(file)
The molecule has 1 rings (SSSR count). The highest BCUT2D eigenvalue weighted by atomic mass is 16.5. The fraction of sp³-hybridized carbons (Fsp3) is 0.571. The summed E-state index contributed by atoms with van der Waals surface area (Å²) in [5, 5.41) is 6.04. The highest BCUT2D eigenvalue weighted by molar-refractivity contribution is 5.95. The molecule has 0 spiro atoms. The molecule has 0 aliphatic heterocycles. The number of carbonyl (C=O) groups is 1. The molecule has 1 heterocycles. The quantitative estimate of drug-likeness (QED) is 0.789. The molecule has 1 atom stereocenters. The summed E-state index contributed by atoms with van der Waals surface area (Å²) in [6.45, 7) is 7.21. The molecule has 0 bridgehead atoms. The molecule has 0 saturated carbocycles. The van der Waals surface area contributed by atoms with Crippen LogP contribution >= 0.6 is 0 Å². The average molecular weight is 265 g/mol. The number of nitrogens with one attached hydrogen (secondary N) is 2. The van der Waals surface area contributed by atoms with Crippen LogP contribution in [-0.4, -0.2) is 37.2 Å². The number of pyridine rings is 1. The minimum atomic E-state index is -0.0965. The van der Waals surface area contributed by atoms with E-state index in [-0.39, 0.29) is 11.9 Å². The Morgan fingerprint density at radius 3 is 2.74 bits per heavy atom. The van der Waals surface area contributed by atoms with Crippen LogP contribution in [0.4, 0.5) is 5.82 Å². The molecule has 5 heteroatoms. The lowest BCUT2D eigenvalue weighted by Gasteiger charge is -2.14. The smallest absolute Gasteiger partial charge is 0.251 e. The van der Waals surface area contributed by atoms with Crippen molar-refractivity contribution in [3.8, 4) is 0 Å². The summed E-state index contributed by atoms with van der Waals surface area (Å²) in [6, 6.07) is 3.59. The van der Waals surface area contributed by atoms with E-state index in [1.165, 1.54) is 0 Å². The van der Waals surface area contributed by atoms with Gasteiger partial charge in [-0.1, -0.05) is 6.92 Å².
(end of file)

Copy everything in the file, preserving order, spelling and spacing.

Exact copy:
The molecule has 1 rings (SSSR count). The highest BCUT2D eigenvalue weighted by atomic mass is 16.5. The fraction of sp³-hybridized carbons (Fsp3) is 0.571. The summed E-state index contributed by atoms with van der Waals surface area (Å²) in [5, 5.41) is 6.04. The highest BCUT2D eigenvalue weighted by molar-refractivity contribution is 5.95. The molecule has 0 spiro atoms. The molecule has 0 aliphatic heterocycles. The number of carbonyl (C=O) groups is 1. The molecule has 1 heterocycles. The quantitative estimate of drug-likeness (QED) is 0.789. The molecule has 1 atom stereocenters. The summed E-state index contributed by atoms with van der Waals surface area (Å²) in [6.45, 7) is 7.21. The molecule has 0 bridgehead atoms. The molecule has 0 saturated carbocycles. The van der Waals surface area contributed by atoms with Crippen LogP contribution >= 0.6 is 0 Å². The average molecular weight is 265 g/mol. The number of nitrogens with one attached hydrogen (secondary N) is 2. The van der Waals surface area contributed by atoms with Crippen LogP contribution in [-0.4, -0.2) is 37.2 Å². The number of pyridine rings is 1. The minimum atomic E-state index is -0.0965. The van der Waals surface area contributed by atoms with E-state index in [-0.39, 0.29) is 11.9 Å². The Morgan fingerprint density at radius 3 is 2.74 bits per heavy atom. The van der Waals surface area contributed by atoms with Crippen LogP contribution in [0.4, 0.5) is 5.82 Å². The molecule has 5 heteroatoms. The lowest BCUT2D eigenvalue weighted by Gasteiger charge is -2.14. The smallest absolute Gasteiger partial charge is 0.251 e. The van der Waals surface area contributed by atoms with Crippen molar-refractivity contribution in [3.8, 4) is 0 Å². The summed E-state index contributed by atoms with van der Waals surface area (Å²) in [6, 6.07) is 3.59. The van der Waals surface area contributed by atoms with E-state index in [1.165, 1.54) is 0 Å². The van der Waals surface area contributed by atoms with Gasteiger partial charge in [-0.1, -0.05) is 6.92 Å².